Shankar Vedantam

Shankar Vedantam is a science correspondent for NPR. The focus of his reporting is on human behavior and the social sciences, and how research in those fields can get listeners to think about the news in unusual and interesting ways.

Before joining NPR in 2011, Vedantam spent 10 years as a reporter at The Washington Post. From 2007 to 2009, he was also a columnist, and wrote the Department of Human Behavior column for the Post. Vedantam writes an occasional column for Slate called "Hidden Brain."

Throughout his career, Vedantam has been recognized with many journalism honors including awards from the Society of Professional Journalists, the Pennsylvania Associated Press Managing Editors, the South Asian Journalists Association, the Asian American Journalists Association, the Pennsylvania Newspaper Association, and the American Public Health Association.

In 2009-2010, Vedantam served as a fellow at the Nieman Foundation for Journalism at Harvard University. He participated in the 2005 Templeton-Cambridge Fellowship on Science and Religion, the 2003-2004 World Health Organization Journalism Fellowship, and the 2002-2003 Rosalynn Carter Mental Health Journalism Fellowship.

Vedantam is the author of the non-fiction book, The Hidden Brain: How our Unconscious Minds Elect Presidents, Control Markets, Wage Wars and Save Our Lives. The book, published in 2010, described how unconscious biases influence people.

Outside of journalism, Vedantam has written fiction and plays. His short story-collection, The Ghosts of Kashmir, was published in 2005. The previous year, the Brick Playhouse in Philadelphia produced his full-length, comedy play, Tom, Dick and Harriet.

Vedantam has served as a lecturer at many academic institutions including Harvard University and Columbia University. In 2010, he completed a two year-term as a senior scholar at the Woodrow Wilson International Center for Scholars in Washington. Since 2006, he has served on the advisory board of the Templeton-Cambridge Fellowships in Science & Religion.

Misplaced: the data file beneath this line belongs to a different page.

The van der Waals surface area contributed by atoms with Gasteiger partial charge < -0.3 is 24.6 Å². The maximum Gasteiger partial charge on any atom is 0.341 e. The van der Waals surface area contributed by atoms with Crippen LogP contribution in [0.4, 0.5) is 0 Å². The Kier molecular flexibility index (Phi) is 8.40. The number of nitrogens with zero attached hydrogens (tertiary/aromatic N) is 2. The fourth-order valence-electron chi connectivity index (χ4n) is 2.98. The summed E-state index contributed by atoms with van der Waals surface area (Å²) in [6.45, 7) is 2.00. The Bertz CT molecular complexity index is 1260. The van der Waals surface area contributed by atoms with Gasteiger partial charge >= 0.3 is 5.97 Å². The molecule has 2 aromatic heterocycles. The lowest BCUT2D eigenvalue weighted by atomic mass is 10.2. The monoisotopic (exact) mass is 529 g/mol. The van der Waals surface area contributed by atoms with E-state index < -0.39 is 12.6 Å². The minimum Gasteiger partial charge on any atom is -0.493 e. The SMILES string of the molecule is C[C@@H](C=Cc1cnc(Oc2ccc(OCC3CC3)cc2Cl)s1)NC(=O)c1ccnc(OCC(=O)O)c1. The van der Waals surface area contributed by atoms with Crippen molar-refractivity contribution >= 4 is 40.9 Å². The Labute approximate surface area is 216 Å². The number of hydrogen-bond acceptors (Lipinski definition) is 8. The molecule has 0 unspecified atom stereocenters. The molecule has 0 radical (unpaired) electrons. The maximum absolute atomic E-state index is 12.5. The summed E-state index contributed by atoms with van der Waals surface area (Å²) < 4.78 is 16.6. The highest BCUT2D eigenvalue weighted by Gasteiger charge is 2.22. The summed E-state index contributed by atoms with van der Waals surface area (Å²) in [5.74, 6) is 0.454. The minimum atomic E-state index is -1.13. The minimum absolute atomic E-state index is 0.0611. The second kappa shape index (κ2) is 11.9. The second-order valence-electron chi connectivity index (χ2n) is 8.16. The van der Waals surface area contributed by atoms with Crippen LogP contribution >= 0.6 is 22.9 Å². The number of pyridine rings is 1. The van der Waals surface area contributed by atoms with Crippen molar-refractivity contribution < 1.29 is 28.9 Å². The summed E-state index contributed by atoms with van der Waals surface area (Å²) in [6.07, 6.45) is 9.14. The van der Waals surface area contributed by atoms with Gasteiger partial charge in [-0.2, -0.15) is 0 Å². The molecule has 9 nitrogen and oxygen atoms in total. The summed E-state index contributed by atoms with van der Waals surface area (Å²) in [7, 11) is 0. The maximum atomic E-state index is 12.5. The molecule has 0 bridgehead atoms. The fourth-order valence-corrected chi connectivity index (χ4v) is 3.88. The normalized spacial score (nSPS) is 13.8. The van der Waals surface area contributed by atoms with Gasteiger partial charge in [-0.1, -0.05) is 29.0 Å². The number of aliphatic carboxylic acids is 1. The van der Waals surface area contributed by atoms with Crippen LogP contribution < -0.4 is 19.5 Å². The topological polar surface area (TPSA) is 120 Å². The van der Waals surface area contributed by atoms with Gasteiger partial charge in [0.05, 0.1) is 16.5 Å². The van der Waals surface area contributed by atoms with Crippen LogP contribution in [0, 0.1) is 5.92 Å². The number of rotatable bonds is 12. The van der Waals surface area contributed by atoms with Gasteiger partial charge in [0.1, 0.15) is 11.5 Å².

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6:02am

Mon September 15, 2014
Research News

Can Looking At Food Photos Make You Feel Full?

Originally published on Mon September 15, 2014 8:08 am

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7:01am

Wed September 3, 2014
Sports

Tennis Trend? Many Top Players Are Older Than 30

Originally published on Wed September 3, 2014 8:22 am

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5:02am

Wed August 27, 2014
Research News

Parking Behavior May Reflect Economic Drive

Originally published on Wed August 27, 2014 7:15 am

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6:33am

Mon August 18, 2014
Research News

How Does Winning Math's Fields Medal Affect Productivity?

Originally published on Mon August 18, 2014 10:04 am

Copyright 2014 NPR. To see more, visit http://www.npr.org/.

5:20am

Wed August 13, 2014
Research News

How A Co-Worker's Breast Cancer Diagnosis Affects Colleagues

Originally published on Thu August 14, 2014 8:02 am

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7:40am

Thu August 7, 2014
Research News

Are Terminal Illness Decisions Affected By Negative Stereotypes?

Originally published on Thu August 7, 2014 8:09 am

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6:25am

Wed August 6, 2014
Research News

Employers Forced To Judge Job Candidates' Career Trajectory

Originally published on Wed August 6, 2014 7:45 am

Copyright 2014 NPR. To see more, visit http://www.npr.org/.

5:00am

Mon July 28, 2014
Shots - Health News

Why We Think Ignorance Is Bliss, Even When It Hurts Our Health

Originally published on Mon July 28, 2014 1:52 pm

Lucinda Schreiber for NPR

Medical tests are rarely a pleasant experience, especially if you're worried that something could be seriously wrong. That's true even though we know that regular screenings and tests often help doctors catch issues early.

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7:39am

Thu July 24, 2014
NPR Story

As Millions Of People Fast For Ramadan, Does The Economy Suffer?

Copyright 2014 NPR. To see more, visit http://www.npr.org/.

6:26am

Fri July 18, 2014
Research News

When It Comes To Thinking, 2 Fish Heads Are Better Than 1

Originally published on Fri July 18, 2014 11:52 am

Maybe we can learn from fish — they don't call a group of them a school for nothing. Researchers found that when 2 fish swim together, they make better decisions than when 2 fish are swimming alone.

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